• If your change warrants an update to user-facing documentation, a Maintainer will add the Documentation Needed label to your PR and add an issue to the PowerShell-Docs repository, so that we make sure to update official documentation to reflect your contribution. As an example, this requirement includes any changes to cmdlets (including cmdlet parameters) and features which have associated about_* topics. While not required, we appreciate any contributors who add this label and create the issue themselves. Even better, all contributors are free to contribute the documentation themselves. (See Contributing to documentation related to PowerShell for more info.)

  • If your change adds a new source file, ensure the appropriate copyright and license headers is on top. It is standard practice to have both a copyright and license notice for each source file.

    • For .h, .cpp, and .cs files use the copyright header with empty line after it:
        // Copyright (c) Microsoft Corporation.
        // Licensed under the MIT License.
        <Add empty line here>
    • For .ps1 and .psm1 files use the copyright header with empty line after it:
        # Copyright (c) Microsoft Corporation.
        # Licensed under the MIT License.
        <Add empty line here>
  • If your change adds a new module manifest (.psd1 file), ensure that:

    Author = "PowerShell"
    Company = "Microsoft Corporation"
    Copyright = "Copyright (c) Microsoft Corporation."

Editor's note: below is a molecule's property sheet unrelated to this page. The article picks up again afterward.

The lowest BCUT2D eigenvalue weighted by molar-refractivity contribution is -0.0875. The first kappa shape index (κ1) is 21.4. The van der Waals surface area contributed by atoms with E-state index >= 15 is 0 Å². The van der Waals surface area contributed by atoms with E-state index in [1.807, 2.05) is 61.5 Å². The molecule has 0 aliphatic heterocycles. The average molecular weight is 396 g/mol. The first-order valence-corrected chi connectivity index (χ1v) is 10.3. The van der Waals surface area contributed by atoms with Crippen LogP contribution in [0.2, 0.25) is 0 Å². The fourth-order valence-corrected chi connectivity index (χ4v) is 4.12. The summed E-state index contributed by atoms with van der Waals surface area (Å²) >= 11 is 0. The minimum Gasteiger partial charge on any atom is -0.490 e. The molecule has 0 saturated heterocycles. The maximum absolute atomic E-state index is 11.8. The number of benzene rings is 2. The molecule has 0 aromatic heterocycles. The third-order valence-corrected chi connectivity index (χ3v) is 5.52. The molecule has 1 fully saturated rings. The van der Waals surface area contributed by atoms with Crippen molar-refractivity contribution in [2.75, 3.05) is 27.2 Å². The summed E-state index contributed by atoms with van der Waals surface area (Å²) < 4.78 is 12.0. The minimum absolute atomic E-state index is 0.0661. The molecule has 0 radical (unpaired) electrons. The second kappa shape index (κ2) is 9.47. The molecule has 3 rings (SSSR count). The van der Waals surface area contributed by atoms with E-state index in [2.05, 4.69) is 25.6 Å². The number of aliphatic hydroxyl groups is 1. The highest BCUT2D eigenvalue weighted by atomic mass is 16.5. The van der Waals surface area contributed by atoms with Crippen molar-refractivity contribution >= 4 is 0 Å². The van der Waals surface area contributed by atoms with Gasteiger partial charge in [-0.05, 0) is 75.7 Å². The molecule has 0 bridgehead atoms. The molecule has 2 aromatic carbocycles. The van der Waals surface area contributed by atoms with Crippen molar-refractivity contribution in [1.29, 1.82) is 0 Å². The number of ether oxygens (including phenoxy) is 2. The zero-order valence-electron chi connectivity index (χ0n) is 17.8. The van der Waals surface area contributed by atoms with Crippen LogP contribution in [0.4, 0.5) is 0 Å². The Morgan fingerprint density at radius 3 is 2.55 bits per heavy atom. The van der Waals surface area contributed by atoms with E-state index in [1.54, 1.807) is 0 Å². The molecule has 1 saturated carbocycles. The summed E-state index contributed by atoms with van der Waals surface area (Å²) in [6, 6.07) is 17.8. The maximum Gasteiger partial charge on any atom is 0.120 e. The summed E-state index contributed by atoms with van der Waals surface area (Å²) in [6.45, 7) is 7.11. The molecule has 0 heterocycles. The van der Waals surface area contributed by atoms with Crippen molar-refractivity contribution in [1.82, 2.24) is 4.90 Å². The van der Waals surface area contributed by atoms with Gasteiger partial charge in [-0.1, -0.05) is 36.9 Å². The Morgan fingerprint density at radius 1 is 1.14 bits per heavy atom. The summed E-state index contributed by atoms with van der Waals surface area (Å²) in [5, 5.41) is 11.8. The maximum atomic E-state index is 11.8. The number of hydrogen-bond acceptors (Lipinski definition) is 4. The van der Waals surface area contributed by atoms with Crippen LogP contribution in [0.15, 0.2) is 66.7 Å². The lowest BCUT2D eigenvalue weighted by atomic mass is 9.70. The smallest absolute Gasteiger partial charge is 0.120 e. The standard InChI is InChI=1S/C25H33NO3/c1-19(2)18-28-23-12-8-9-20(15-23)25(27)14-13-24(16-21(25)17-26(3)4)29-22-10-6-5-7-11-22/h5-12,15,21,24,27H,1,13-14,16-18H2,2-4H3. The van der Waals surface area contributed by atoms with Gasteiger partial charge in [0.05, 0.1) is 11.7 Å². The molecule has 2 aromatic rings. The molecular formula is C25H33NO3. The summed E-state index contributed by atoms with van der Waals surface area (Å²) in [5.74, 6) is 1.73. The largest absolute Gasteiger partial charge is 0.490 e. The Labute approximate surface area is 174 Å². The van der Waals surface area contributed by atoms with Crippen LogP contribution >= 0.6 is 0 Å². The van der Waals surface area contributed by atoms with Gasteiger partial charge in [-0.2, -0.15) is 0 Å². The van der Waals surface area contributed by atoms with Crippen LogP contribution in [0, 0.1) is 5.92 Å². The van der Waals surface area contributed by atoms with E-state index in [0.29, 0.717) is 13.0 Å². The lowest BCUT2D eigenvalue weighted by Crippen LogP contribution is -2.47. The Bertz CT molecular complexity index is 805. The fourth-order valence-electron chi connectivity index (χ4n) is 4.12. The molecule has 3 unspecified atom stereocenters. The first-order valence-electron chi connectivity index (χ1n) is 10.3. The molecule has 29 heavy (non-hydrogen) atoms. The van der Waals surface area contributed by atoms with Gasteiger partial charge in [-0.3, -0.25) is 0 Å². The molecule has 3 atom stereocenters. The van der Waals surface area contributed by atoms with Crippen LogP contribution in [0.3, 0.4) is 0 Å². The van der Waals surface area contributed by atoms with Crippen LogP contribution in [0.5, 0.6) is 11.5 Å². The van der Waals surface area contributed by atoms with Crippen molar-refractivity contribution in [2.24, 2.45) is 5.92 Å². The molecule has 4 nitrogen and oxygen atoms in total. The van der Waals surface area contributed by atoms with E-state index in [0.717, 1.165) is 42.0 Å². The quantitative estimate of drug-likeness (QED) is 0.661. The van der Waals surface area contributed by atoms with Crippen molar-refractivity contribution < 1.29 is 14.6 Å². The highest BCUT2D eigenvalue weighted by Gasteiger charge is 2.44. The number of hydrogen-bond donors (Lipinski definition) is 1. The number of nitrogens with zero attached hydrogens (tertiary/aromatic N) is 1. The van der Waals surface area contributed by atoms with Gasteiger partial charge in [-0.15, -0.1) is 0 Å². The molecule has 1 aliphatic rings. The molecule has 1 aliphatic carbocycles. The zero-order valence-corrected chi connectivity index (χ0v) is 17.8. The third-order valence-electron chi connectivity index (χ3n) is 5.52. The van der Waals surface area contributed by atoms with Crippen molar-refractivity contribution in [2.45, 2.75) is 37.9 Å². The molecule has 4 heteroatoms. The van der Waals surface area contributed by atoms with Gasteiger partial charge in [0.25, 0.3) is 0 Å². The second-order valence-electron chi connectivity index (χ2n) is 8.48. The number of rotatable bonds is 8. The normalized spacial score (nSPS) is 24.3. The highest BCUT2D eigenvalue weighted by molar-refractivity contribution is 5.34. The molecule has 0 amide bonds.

is at the top.

Pull Request - Work in Progress

  • If your pull request is not ready to merge, please add the prefix WIP: to the beginning of the title and remove the prefix when the PR is ready.

Pull Request - Automatic Checks

  • If this is your first contribution to PowerShell, you may be asked to sign a Contribution Licensing Agreement (CLA) before your changes will be accepted.

  • Make sure you follow the Common Engineering Practices and testing guidelines.

  • After submitting your pull request, our CI system (Azure DevOps Pipelines) will run a suite of tests and automatically update the status of the pull request.

  • Our CI contains automated spellchecking and link checking for markdown files. If there is any false-positive, run the spellchecker command line tool in interactive mode to add words to the .spelling file.

  • Our packaging test may not pass and ask you to update files.wxs file if you add/remove/update nuget package references or add/remove assert files.

    You could update the file manually in accordance with messages in the test log file. Or you can use automatically generated file. To get the file you should build the msi package locally:

    Import-Module .\build.psm1
    Start-PSBuild -Clean -CrossGen -PSModuleRestore -Runtime win7-x64 -Configuration Release -ReleaseTag <release tag>
    Import-Module .\tools\packaging
    Start-PSPackage -Type msi -ReleaseTag <release tag> -WindowsRuntime 'win7-x64' -SkipReleaseChecks

    Last command will report where new file is located.

Pull Request - Workflow

  1. The PR author creates a pull request from a fork.
  2. The author ensures that their pull request passes the CI system build.
    • If the build fails, a Repository Maintainer adds the Review - waiting on author label to the pull request. The author can then continue to update the pull request until the build passes.
  3. If the author knows whom should participate in the review, they should add them otherwise they can add the recommended reviewers.